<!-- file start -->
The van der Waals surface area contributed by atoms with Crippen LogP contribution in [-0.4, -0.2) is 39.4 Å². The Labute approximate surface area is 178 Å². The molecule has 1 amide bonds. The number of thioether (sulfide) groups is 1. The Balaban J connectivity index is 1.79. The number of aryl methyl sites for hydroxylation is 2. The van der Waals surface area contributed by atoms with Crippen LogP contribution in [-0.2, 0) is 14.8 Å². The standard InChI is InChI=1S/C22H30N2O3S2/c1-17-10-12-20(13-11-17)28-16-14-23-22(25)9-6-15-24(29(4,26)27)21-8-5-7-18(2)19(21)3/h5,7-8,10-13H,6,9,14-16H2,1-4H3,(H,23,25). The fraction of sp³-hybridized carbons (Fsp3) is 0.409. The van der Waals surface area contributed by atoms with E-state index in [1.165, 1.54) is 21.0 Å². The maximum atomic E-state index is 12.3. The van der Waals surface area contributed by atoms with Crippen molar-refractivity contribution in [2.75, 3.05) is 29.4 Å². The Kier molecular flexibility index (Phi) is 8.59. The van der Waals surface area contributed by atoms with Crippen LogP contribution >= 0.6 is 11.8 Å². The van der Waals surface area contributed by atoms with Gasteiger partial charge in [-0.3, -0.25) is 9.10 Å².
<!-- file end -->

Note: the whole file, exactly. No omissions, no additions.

The van der Waals surface area contributed by atoms with Crippen LogP contribution in [-0.4, -0.2) is 39.4 Å². The Labute approximate surface area is 178 Å². The molecule has 1 amide bonds. The number of thioether (sulfide) groups is 1. The Balaban J connectivity index is 1.79. The number of aryl methyl sites for hydroxylation is 2. The van der Waals surface area contributed by atoms with Crippen LogP contribution in [-0.2, 0) is 14.8 Å². The standard InChI is InChI=1S/C22H30N2O3S2/c1-17-10-12-20(13-11-17)28-16-14-23-22(25)9-6-15-24(29(4,26)27)21-8-5-7-18(2)19(21)3/h5,7-8,10-13H,6,9,14-16H2,1-4H3,(H,23,25). The fraction of sp³-hybridized carbons (Fsp3) is 0.409. The van der Waals surface area contributed by atoms with E-state index in [1.165, 1.54) is 21.0 Å². The maximum atomic E-state index is 12.3. The van der Waals surface area contributed by atoms with Crippen molar-refractivity contribution in [2.75, 3.05) is 29.4 Å². The Kier molecular flexibility index (Phi) is 8.59. The van der Waals surface area contributed by atoms with Crippen LogP contribution >= 0.6 is 11.8 Å². The van der Waals surface area contributed by atoms with Gasteiger partial charge in [-0.3, -0.25) is 9.10 Å².